Justified: When the Guns Come Out

If Justified had a secret word for each episode (like Pee-wee’s Playhouse, only with more gun violence), my money’d be on “assume” being the secret word for When the Guns Come Out. Everybody’s acting on some kind of bad information this week- Raylan assumes Winona took last season’s secret evidence locker cash, Boyd assumes Quarles is behind the hit on his Oxycontin clinic (after correctly inferring that Limehouse may also be in on the hit), and Quarles assumes Raylan’s in Boyd’s pocket.

Before I continue on, I’ll remind you all that today’s secret word (two words, really) is “Continue Reading.”

When the Guns Come Out is a bit of an odd duck- we’re at the point in this season (that point being episode six) where the standalone stories get kicked to the curb in favor of moving all of the important plot arcs forward. But, we’re not far enough into the season to see huge, game-changing events happening in those story arcs, so When the Guns Come Out feels more like preparation for greater things to come than it does a truly exquisite piece of television in its own right.

But this is still Justified we’re talking about, so a lower-key episode is still a beautiful, sparkling jewel in the rotting animal offal that makes up 99% of television today.

That’s probably a little harsh. My point still stands, though.

But When the Guns Come Out was still overflowing with great moments, and all the stories we’re seeing this season are getting more and more intertwined with every passing week- once things actually come to a head, it’s gonna be some absolutely spectacular television.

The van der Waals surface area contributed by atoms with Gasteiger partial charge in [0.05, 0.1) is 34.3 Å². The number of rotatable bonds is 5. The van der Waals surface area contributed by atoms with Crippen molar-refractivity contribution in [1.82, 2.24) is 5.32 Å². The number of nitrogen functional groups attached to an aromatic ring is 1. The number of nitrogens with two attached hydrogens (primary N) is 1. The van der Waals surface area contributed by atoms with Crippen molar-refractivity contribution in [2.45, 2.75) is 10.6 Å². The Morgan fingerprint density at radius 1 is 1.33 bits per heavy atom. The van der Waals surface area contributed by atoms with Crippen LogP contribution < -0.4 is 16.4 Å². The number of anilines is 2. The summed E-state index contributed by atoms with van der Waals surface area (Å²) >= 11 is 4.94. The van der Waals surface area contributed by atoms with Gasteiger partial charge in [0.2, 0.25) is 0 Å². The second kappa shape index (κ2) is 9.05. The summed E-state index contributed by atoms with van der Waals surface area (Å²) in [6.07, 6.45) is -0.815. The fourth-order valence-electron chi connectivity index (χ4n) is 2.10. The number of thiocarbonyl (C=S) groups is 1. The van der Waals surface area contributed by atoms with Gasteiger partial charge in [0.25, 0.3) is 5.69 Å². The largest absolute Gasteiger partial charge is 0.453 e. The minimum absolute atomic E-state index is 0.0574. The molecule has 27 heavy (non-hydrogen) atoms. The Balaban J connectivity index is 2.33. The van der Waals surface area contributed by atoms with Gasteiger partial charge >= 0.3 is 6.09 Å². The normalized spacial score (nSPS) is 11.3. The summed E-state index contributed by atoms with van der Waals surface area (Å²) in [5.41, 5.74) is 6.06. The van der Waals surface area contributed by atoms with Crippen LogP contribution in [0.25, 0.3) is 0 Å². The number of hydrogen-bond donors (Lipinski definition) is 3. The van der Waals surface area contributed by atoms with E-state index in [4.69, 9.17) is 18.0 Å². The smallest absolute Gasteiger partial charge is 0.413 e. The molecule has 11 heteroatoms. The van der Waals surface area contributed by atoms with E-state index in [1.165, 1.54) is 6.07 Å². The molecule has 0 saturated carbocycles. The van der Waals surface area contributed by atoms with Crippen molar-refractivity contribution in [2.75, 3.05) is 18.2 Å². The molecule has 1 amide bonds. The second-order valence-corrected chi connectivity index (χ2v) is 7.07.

But for a change of pace I think I’ll go somewhere else with this particular review. Rather than just discuss everything that happens and what I liked and didn’t like (you know, like a review would), I’ll treat you all to my Top Five Justified Moments of the Week.

Sound like a plan?

You can’t answer yet, considering I’m still writing the review at this point and no one can read it, so I’ll assume that answer’s a resounding “yes.”

Number Five: Charlie Heads South of the Border

That was not the ending I was expecting at all. With a zanier comic tone than I’ve come to anticipate from Justified, tonight’s episode culminates with Charlie (from the evidence lockers) disappearing off into sunny Mexico with a brand-new convertible and a decent amount of exposed chest hair. Part of me was thrown off by how much of a shift this ending is, tonally, from the rest of the episode, but the rest of me got a decent laugh out of it and is glad to see Justified push its comic boundaries every once in a while.

Number Four: The Return of Steven Root

This one’s a quickie, but any opportunity to see Steven Root on TV is OK by me. Plus, having Judge Reardon (from way back in season one) reappear in the show’s universe makes everything feel a little more realized- here on Justified there’s no such thing as one-shot characters, only people who live and work alongside everyone else and who still show up now and again.

Number Three: Boyd and Raylan Have a Heart to Heart Chat

I recently read in an interview with Graham Yost (and, for the life of me, I haven’t been able to find it again) that in every scene with Boyd and Raylan, Walton Goggins imagines Raylan to be his best friend and Timothy Olyphant imagines Boyd to be his worst enemy. That idea seems so apparent in every scene these two phenomenal actors share, and it’s the relationship between Raylan and Boyd that lies at the heart of Justified. Family. Pride. Being true to who you are as a human being. Trying to get by in a place like Harlan. All these ideas come to a head every time Raylan and Boyd are in a room together, and with this episode it’s no different.